Novak Djokovic returned to the Rod Laver Arena after a year away and chased away the ghosts of physical problems with a strong victory. Everything remains the same. He doesn't always shine and he doesn't always resort to extra time, but against an opponent like Roberto Carballes Baena -a pure regular, who is decidedly more thorny than expected, at least during the first two sets- he plays the game he has to play but especially the one who wants to play.
Finding concreteness and, above all, continuity. Needless to say, he exchanges a lot, he often projects near the net and tries to vary as much as possible in long exchanges to wear down the Spaniard. The Serbian phenomenon, hunting for his tenth victory in the Australian Slam, was completely unbridled in the third set and read the Spaniard's first serve and groundstrokes more easily.
The 6-3, 6-4, 6-0 that he accumulates after just over two hours of play is basically a logical consequence for the nine-time champion, who brings his winning streak to thirty-five in Australia since the defeat in the Australian Open 2018.
Between one interruption due to rain and another, in a day conditioned among other things by the heat that complicates the already turbulent calendar of the second day, Fabio Fognini's stay lasted longer than expected. Against Thanasi Kokkinakis, the Italian tennis player did what he could.
Little, in the vast majority of cases. Evidently also conditioned by a physical problem, the transalpine crawled from one side of the track to the other without giving too many shocks. Another who added an important victory was Andy Murray, who was left with an epic match of five sets and almost five hours against Matteo Berrettini, a duel that took 6-3, 6-3, 4-6, 6-7 and 7-6.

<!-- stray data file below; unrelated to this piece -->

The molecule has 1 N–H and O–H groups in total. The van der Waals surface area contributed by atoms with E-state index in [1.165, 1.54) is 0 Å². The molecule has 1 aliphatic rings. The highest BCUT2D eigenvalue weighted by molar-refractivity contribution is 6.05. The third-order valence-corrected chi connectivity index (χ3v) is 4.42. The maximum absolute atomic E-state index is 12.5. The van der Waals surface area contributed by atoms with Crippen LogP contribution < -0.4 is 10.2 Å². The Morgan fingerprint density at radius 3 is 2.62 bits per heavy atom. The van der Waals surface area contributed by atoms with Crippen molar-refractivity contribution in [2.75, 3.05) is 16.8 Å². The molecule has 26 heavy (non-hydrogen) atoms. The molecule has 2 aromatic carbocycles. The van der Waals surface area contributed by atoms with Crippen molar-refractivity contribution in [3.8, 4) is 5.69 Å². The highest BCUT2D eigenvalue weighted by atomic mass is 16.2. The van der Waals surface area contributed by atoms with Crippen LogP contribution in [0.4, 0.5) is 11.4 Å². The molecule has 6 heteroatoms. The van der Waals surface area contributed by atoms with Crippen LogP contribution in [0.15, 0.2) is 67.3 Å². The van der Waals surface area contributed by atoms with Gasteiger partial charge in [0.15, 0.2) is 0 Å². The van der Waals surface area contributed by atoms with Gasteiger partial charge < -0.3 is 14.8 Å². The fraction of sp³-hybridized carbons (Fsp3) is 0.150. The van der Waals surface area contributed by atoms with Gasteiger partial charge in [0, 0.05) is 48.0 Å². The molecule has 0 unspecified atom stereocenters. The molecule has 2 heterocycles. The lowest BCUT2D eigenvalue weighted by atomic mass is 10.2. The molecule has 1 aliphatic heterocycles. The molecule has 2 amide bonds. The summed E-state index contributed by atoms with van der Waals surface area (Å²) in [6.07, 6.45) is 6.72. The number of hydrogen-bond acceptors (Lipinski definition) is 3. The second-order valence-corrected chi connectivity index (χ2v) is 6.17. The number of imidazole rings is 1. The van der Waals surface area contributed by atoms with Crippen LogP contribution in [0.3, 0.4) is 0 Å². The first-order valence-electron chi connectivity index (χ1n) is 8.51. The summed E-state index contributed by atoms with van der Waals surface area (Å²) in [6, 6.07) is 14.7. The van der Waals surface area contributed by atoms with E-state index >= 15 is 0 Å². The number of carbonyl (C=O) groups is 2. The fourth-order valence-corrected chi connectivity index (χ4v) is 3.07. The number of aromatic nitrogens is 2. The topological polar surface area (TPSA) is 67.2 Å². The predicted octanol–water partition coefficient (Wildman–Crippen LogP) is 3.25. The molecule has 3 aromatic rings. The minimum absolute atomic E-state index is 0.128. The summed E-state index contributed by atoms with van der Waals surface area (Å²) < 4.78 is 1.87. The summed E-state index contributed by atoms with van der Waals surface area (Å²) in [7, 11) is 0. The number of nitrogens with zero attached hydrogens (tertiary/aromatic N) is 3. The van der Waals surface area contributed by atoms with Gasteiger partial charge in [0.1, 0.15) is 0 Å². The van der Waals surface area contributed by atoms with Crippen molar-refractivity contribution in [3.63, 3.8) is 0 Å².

Djokovic def. Carballes Baena
In the columns of the Team this morning, Mats Wilander focused on the Novak Djokovic's case. The Swede's theory is to explain that the advantage of having been deprived of competition for a time also prevented him from losing and therefore maintaining some confidence.
According to Mats, this unique experience is comparable to that of someone who has had a serious illness. He comes out stronger mentally. From a physical point of view, Mats also believes that the Serb has strengthened his talent in this area.
“Djoko does not have the physique of a 35-year-old guy, but of a 25-year-old. Better: he strengthened his legs. So he made his game stronger. He looks so young, so fresh, that no one scares him on any surface. There is only one exception: Nadal 100% on clay."